Microsoft reorgs again

Microsoft reorgs again

Summary: Microsoft is tweaking its internal reporting structure, yet again. This time, in what seems like a curious move to this Microsoft watcher, Microsoft is moving its Server and Tools business under its Office business.

TOPICS: Servers, Microsoft

On May 18, Microsoft announced that it is moving its Server and Tools unit out from under Platforms and Services to the Microsoft Business Division (MBD). That means Senior Vice President Bob Muglia's group now falls under MBD President Jeff Raikes' organization. Muglia will report directly to Raikes as part of the shuffle.

Microsoft also is moving its Developer and Platform Evangelism team under Corporate Vice President Sanjay Parthasarathy to the Server and Tools Business unit under Muglia.

The changes are effective as of today, but there will be no change to how Microsoft reports its financials, so that the Services/Tools business P&L (profit and loss center) will remain intact, a Microsoft spokeswoman said.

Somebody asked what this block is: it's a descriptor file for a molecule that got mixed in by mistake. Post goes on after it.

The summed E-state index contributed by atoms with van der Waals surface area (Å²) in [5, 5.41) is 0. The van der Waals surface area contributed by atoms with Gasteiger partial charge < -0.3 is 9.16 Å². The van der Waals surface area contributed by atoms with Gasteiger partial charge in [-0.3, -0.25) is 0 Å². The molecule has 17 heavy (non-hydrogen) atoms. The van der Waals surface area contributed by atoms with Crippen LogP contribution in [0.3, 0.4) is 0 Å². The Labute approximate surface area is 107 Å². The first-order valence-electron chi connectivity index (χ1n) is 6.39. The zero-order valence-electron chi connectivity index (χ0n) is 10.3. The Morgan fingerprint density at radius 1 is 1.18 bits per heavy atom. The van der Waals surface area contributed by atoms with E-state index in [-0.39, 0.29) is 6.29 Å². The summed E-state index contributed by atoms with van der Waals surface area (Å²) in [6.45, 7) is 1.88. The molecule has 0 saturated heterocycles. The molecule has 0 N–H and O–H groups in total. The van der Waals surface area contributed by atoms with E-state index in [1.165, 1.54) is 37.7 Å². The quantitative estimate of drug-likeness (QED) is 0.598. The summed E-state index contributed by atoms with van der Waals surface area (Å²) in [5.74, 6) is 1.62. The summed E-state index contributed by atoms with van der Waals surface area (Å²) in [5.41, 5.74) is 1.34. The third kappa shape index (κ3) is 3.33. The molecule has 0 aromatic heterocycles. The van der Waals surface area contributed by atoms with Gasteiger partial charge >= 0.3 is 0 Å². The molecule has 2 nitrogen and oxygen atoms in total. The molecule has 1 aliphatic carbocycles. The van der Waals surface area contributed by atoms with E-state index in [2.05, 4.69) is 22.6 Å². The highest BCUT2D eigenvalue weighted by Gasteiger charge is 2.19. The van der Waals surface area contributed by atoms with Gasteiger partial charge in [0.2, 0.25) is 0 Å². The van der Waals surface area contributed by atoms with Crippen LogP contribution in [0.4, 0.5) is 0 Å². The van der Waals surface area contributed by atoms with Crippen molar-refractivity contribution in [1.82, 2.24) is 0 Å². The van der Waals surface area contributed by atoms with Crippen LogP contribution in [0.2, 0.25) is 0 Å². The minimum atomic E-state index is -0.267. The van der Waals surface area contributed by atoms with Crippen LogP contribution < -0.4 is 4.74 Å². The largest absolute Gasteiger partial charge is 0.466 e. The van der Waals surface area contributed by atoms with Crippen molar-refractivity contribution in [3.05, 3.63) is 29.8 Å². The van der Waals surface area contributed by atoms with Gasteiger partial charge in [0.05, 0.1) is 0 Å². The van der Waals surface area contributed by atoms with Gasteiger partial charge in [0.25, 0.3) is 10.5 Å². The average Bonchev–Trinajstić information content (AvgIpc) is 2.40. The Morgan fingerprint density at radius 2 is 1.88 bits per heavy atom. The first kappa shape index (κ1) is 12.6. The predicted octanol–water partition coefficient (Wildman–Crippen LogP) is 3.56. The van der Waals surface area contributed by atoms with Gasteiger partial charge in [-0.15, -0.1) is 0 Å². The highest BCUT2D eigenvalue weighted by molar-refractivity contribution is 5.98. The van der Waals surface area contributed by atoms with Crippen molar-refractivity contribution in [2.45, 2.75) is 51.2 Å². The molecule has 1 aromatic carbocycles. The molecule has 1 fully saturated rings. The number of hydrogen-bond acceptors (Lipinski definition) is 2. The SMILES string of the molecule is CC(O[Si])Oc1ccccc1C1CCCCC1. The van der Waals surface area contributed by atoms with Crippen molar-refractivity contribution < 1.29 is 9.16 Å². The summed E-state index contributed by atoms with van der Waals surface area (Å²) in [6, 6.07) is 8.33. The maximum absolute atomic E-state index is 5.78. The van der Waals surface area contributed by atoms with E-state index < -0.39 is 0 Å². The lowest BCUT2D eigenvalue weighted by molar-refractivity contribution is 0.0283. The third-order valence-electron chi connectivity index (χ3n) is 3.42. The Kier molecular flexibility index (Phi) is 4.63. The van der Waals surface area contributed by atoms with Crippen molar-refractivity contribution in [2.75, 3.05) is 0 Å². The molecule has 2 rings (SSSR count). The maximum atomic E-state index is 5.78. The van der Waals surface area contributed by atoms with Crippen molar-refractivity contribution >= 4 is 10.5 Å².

Microsoft's official statement on the reasons behind these latest internal moves: "Microsoft senior leadership decided to make these changes to sharpen leadership focus on the company’s top priorities and align its organization for innovation, ultimately enabling it to deliver even more value to its customers."

What's really going on? I'm not sure. It seemed to this Microsoft watcher that Server and Tools fit better wtih Platforms (the group that oversees Windows and Windows Live/MSN) than with MBD (the group that handles Office, Dynamics ERP and Dynamocs CRM). It's true that the Platforms and Services business also increasingly is becoming advertising central at Microsoft. But why put the SQL Server and Visual Studio folks under the Office division? Curious.

Topics: Servers, Microsoft


Mary Jo has covered the tech industry for 30 years for a variety of publications and Web sites, and is a frequent guest on radio, TV and podcasts, speaking about all things Microsoft-related. She is the author of Microsoft 2.0: How Microsoft plans to stay relevant in the post-Gates era (John Wiley & Sons, 2008).

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